Bitstream is also known as Bitstream Audio, Bit Stream, Digital Bitstream, or Audio Bitstream and it is the latest technology to get the music, dialogue, and sound effects from a source to the ears. In fact, Bitstream is a system of digital-to-analog signal conversion and it is used in some audio CD players. In this technology, the signal is digitally processed to give a signal at a higher frequency before being converted to an analog signal.
What is Bitstream Audio?
Bitstream is a sequence of binary digits (1’s and 0’s) that can be transferred from one device to another and it is transmitted continuously over a communications path. Bitstream is mostly used in PC, networking, and audio applications. In audio technology, Bitstream converts sound into digital bits and then transfers the information from a source device to a receiver, and finally the ears of the listener.
Bitstream Audio Management for Home Theatre
In a home theatre, a Bitstream audio management is mostly used as a method to transfer encoded audio signals of specific surround sound formats from a source to a compatible home theatre receiver or AV preamp/processor/Power amplifier combination, etc. Generally, a home theatre receiver or AV processor first detects the encoded audio signal and then decodes the signal based on instructions provided in the Bitstream signal. It may also include post-processing and then the signal is converted to analog form. Finally, the signal is amplified and sent to the speakers and you can hear the sounds.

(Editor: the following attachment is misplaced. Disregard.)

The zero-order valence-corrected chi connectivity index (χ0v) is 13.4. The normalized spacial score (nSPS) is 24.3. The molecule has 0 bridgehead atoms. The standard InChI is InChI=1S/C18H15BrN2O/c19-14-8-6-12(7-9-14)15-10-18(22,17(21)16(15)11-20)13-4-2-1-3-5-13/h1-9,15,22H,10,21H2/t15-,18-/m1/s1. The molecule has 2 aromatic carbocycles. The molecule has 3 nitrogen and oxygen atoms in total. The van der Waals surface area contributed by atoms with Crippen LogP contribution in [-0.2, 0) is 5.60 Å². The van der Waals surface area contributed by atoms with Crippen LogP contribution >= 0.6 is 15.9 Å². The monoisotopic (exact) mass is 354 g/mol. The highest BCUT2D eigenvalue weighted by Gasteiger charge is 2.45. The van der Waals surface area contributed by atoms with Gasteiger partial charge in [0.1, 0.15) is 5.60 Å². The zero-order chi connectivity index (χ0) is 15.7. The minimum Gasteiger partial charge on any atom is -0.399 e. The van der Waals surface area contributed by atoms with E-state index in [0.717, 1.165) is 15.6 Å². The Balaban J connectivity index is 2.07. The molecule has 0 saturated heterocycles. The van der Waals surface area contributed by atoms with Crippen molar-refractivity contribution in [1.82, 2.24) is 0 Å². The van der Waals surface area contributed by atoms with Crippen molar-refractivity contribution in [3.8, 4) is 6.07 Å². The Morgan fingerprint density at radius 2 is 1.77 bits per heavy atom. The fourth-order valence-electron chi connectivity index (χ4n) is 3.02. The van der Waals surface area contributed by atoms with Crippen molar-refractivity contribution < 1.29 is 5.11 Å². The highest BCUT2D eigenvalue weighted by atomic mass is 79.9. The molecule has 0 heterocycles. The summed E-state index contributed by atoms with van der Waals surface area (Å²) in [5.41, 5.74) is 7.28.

The first step of creating a Bitstream sound signal is to decide what surround sound format to use for a specific audio recording. Then, the next step is to encode the audio as digital bits in the chosen format as every format has its own rules. Once the process is completed, you have to place the bits on a disc; streaming source, cable, or satellite service, or you can also embed the encoded audio signal in live TV transmission. Many surrounded sound formats use the Bitstream transfer process that includes Dolby Digital, EX, Plus, TrueHD, Atmos, DTS, DTS-ES, DTS 96/24, DTS HD-Master Audio, and DTS:X. You can transfer the Bitstream directly to the home theatre through a physical connection. You can also send the Bitstream wirelessly via antenna or home network.
Example of Bitstream Audio Management
Here is how Bitstream audio management works:
Usually, a DVD, Blu-ray, or Ultra HD disc contains the sound signal that is encoded as digital bits. The disc player reads the encoded signal from the disc and then transfers it in Bitstream form via digital optical, digital coaxial or HDMI connection to a receiver. The receiver then decodes the Dolby Digital or DTS Bitstream into its proper channel assignments and then transfer them through the appropriate amplifiers and then finally to the speakers.